How Rich People Actually Treat Their Hotel Rooms, & Other Confessions From A Former Housekeeper
I wouldn’t have thought that throwing back the covers on an older lady while she slept would have contained a valuable life lesson. But it did.
First, I learned that some people are very heavy sleepers, and I shouldn’t assume several knocks and shouts of “housekeeping” would wake everyone up. Second, I now know that a lumpy bed doesn’t always contain a pile of pillows — sometimes it’s a person. Finally, I figured out that embarrassing the hell out of yourself at work can create some of the best memories that you wouldn’t change for the world.
Being a housekeeper for a year and a half when I was a teenager taught me a hundred valuable life lessons, more than I can contain in a single essay, but here are a few.
Cleaning someone else’s toilet makes you humble.
Most of the jobs I have worked required me to scrub toilets: at a sandwich shop, as a barista, as a home health aid, while cleaning houses with my grandmother. It wasn’t until I started working in an office that I no longer had to do that because other people took care of it, which honestly was weird for me.
Cleaning a hotel room after a raging party, or after a little girl pees the sheets, slaps you with a giant dose of humility. And everyone could benefit from that at some point in their lives. When I transitioned into office work, I always tried to acknowledge the cleaning staff and the work they did. I’ve been there, and people tend to overlook you. But without having worked that kind of a job, I might not have bothered.
People take invisible labor for granted.
We rarely received tips as housekeepers. Most guests — and I don’t blame them — packed up their bags and peaced out for the day. It was easy not to think about the person coming in after them with aching feet to change the sheets, wipe down the showers and vacuum up the crumbs from the blueberry muffin their two-year-old destroyed.
But when we did get a tip, even if it was just a couple of dollars, it truly made our week. It wasn’t just about the money — it was a small but meaningful acknowledgment of our hard work. Even though we didn’t see most guests in person, leaving a few bucks was an acknowledgment. As a 16-year-old, this experience opened my eyes to the endless amount of work that goes on even though it’s not public-facing.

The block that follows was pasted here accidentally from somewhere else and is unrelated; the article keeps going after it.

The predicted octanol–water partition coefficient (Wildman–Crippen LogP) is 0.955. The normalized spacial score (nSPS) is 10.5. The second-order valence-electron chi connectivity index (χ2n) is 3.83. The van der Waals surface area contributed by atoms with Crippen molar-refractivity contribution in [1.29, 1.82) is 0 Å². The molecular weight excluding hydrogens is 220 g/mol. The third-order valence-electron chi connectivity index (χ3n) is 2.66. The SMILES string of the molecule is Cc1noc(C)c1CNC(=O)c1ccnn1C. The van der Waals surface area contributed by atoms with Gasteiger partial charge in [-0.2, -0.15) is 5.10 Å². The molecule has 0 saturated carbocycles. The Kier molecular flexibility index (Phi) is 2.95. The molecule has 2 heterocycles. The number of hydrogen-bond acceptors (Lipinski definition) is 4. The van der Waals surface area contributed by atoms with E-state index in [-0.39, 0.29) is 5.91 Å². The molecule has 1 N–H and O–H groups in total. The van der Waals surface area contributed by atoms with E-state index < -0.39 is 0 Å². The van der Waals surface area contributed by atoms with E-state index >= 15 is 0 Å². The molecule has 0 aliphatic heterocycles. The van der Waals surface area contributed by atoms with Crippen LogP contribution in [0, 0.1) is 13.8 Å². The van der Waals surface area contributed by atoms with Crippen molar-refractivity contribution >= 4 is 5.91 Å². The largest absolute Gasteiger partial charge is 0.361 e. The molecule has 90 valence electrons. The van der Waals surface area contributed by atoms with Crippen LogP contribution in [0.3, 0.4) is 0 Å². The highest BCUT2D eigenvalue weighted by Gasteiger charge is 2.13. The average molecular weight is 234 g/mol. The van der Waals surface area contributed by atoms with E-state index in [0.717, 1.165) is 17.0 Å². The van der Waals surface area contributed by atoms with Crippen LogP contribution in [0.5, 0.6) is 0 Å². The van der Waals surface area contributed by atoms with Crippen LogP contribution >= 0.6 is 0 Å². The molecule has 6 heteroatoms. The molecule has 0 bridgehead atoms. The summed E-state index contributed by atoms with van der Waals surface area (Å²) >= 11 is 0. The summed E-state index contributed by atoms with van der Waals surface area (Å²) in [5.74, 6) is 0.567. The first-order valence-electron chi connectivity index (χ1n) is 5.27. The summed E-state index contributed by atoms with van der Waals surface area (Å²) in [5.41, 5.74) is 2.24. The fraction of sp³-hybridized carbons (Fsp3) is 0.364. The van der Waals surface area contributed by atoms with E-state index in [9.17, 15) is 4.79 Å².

People take this invisible labor for granted. Think about the truckers, the late-night janitors, or the newspaper delivery drivers. My Sunday paper doesn’t just appear on my driveway by the time I wake up. Someone brings it. It’s good to remember to recognize all the people doing their jobs, even if we don’t see them.
A “bad job” makes the best stories
You know how terrible vacations create amazing stories that you love sharing later? It’s the same with jobs. The worst-seeming moments are the ones you relish telling over and over again in the future. Like the time I threw the sheets back on a sleeping woman. What makes that story even better is that she didn’t wake up even as I yelped and ran out of the room — and I worried she was dead. (She wasn’t). It’s one of my favorite stories to relay now.
You also get super close with your co-workers when working one of these jobs. Going through bizarre or awkward experiences with people at work is the fastest way to make fast friends. When I was a housekeeper, I worked with several of my high school friends, and we still talk about the things we saw to this day. My high school life would have been much more boring without these crazy moments.
Guests who treat you like a human are rare gems.
Some guests don’t acknowledge you when you’re a housekeeper until they need something from you. This is fine, and sometimes it’s welcome if you just want to get your rooms cleaned. But other guests openly turned their noses up at us — it seemed like they were judging us for the job we held. To be fair, our uniform consisted of dingy pickle-green scrubs that were a few sizes too big. But still. My friends and I were white, too, so I can only imagine the reactions you might receive if you were a person of color.
However, you also had the guests who looked you in the eye when they spoke to you. Who asked you about yourself. Who knew your name by the end of their stay. These were the people who made you feel human. As a sensitive teenager, going through this experience made me realize how much you can impact a stranger’s day. Although I don’t always succeed, I try my best to make the people I interact with feel seen.
Working as a housekeeper was nuts. But I’m so glad I experienced it. I learned to be more humble, to remain open to all the experiences the world wants to throw at me, and to treat other people with respect. Now I know that a job doesn’t make the person, and neither do dingy green scrubs.
This article was taken from an episode of The Poor Me Podcast, which is hosted by the writer. The show explores all aspects of feelings about money.
Tiffany Verbeck is a personal finance freelance writer, editor, and podcaster. She produces and hosts The Poor Me Podcast, a weekly show that explores feelings about money. Find her full portfolio at www.tiffanyverbeck.com and connect with her on Twitter at @tiffanyverbeck.
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